The Cold War Is Not On, but Russia Is Back
Russian President Vladimir Putin was surprisingly blunt and outspoken in his opposition to the U.S. proposal to station 10 missile interceptors in Poland and radar-tracking installations in the Czech Republic.
In a sarcastic and unexpected note, he stated, “Of course, we can some time in the future decide that some anti-missile defense should be established somewhere on the moon, but before we reach such an arrangement, we will lose an opportunity of fixing some particular arrangements between us.”
He also suggested that Russia would withdraw from the Intermediate Nuclear Forces Treaty, which barred short- and medium-range missiles from Europe, unless it were renegotiated and expanded to include other countries (presumably India, Pakistan, Iran and North Korea, who are manufacturing such missiles).
Both U.S. Secretary of State Condoleezza Rice and Defense Secretary Robert Gates, who were in attendance during a trip to Moscow, were caught off-guard.
The United States has maintained an ostensibly reasonable position that those defensive devices planned for Poland and the Czech Republic are aimed at deterring Iran against launching attacks on Europe. However, Russia has never accepted that explanation.
On the contrary, Moscow has considered the proposal to station these devices in neighboring states as one more step in a series of deft U.S. maneuvers to contain Russia and expand the NATO defensive umbrella closer to its borders.
Russia has been watching, infuriated, while a number of former members of the Warsaw Pact either have joined NATO or will do so in the future.
Russia, as the chief successor of the imploded Soviet Union, knows a lot about the nuances of nuclear deterrence. Moscow is convinced that, even if Iran were to emerge as a nuclear weapon power and obtain long-range ballistic missiles, the last thing it would do is attack any U.S. ally for fear of becoming a target of America’s awesome retaliatory response.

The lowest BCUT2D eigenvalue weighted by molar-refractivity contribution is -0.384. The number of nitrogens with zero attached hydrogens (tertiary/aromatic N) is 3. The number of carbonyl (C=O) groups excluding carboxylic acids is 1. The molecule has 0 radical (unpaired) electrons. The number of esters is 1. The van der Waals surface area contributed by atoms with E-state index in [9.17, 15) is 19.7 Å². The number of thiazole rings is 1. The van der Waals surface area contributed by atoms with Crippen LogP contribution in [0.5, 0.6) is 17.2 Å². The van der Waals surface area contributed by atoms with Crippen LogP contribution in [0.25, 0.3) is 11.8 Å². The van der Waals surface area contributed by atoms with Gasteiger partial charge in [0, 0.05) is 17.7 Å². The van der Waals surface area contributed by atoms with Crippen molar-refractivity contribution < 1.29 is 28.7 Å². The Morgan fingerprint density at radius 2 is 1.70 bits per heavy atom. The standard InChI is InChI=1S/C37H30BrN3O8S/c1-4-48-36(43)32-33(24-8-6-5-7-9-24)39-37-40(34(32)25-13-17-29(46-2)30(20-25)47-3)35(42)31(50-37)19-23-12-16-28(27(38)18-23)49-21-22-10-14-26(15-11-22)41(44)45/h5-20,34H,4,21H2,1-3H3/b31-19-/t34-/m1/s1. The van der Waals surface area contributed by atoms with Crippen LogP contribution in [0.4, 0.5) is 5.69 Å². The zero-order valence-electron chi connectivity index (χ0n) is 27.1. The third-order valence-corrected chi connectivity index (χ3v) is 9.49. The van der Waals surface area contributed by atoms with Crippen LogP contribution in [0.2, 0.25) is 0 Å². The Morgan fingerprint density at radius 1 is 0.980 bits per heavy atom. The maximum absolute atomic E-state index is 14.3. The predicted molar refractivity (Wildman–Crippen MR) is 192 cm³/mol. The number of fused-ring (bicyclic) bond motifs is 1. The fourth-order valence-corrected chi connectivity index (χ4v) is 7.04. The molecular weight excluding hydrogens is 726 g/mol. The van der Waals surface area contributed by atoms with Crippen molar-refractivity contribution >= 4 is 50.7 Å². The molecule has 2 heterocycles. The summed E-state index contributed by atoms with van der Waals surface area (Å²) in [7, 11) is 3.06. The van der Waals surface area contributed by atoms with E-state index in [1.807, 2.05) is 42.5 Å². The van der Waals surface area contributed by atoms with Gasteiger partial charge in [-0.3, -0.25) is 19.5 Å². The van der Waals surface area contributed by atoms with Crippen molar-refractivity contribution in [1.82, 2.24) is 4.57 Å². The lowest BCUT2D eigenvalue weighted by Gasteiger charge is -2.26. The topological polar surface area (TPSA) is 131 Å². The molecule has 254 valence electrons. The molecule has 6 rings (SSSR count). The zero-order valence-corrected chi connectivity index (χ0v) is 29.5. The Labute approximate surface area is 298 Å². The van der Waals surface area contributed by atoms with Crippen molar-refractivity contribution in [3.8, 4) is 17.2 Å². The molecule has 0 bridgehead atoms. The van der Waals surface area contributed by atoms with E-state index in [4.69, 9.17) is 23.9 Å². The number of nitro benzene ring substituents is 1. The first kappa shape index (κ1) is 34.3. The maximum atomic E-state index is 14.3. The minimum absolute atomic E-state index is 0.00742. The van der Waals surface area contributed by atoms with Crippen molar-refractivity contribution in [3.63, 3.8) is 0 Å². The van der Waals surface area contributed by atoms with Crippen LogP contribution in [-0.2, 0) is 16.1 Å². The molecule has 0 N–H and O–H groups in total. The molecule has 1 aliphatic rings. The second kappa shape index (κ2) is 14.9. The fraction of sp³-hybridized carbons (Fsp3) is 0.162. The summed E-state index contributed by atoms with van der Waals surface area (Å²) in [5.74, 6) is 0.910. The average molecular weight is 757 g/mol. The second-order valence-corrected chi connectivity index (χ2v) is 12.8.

Thus, Moscow envisions all assurances from Washington — that it no longer views Russia as an enemy — as diplomatic gloss to hide America’s not-so-latent resolve to remain a superior military power.
Russia well remembers that the United States regarded the Soviet Union as its equal during the Cold War years only because it possessed a large nuclear arsenal. In the realm of economic power, the former Soviet Union remained quite weak and underdeveloped. That reality, more than anything, contributed to the eventual Soviet implosion.
As Russia envisages it, that reality remains intact today. As was the case in the Cold War years, the United States has maintained its status as a first-rate military and economic power.
A March report by the Project on Defense Alternatives, “Is the United States Spending Too Much on Defense?”, takes a look at the surge in U.S. military spending.
“Whereas the United States accounted for 28 percent of world defense expenditures in 1986 and 34 percent in 1994, today it accounts for approximately 50 percent,” according to the report. “The change in America’s proportion of world military expenditure is due partly to the resurgence in U.S. spending that began after 1998, and partly to reduced spending by other nations.
“Significantly, the greatest average decline in spending has occurred in that group of nations that the United States might consider ‘adversaries’ or ‘potential adversaries.’ China, for one, is spending much more than it did prior to 1990, but ‘adversary spending’ as a whole has receded substantially,” the report says.
America’s defense-related research and development in the 21st century remain unsurpassed. Even in the realm of economic competition, the two so-called rising powers of China and India continue to keenly emulate the American template of economic growth and competitiveness.
Such realities have convinced Putin that, while he works diligently to spend Russia’s petrodollars on building economic infrastructures, it does not hurt to escalate the level of stridency against what he considers America’s real intention of containing Russia. Such a maneuver is aimed at signaling the United States that Russia’s inter-ests be fully considered as America maneuvers in the world.
In this regard, Gates was spot on in noting that Putin’s real message to America is, “We are back.” Such a palpable upsurge in strident rhetoric does not mean that a new Cold War is in the making. It merely means that Russia is likely to be more assertive in expressing its strategic priorities and preferences related to its neighborhood.
Putin’s statement that he does not share America’s interpretation that Iran is determined to develop nuclear weapons is inextricably linked to that reality.
Through such elaborate maneuvers, Putin very much wants to resuscitate the lively process of diplomatic give-and-take that was the hallmark of U.S.-Soviet relations during the Cold War years. å
Ehsan Ahrari is professor of security studies (counterterrorism) at the Asia-Pacific Center for Security Studies, Honolulu. These views reflect only those of the author and not of the center or the U.S. Defense Department.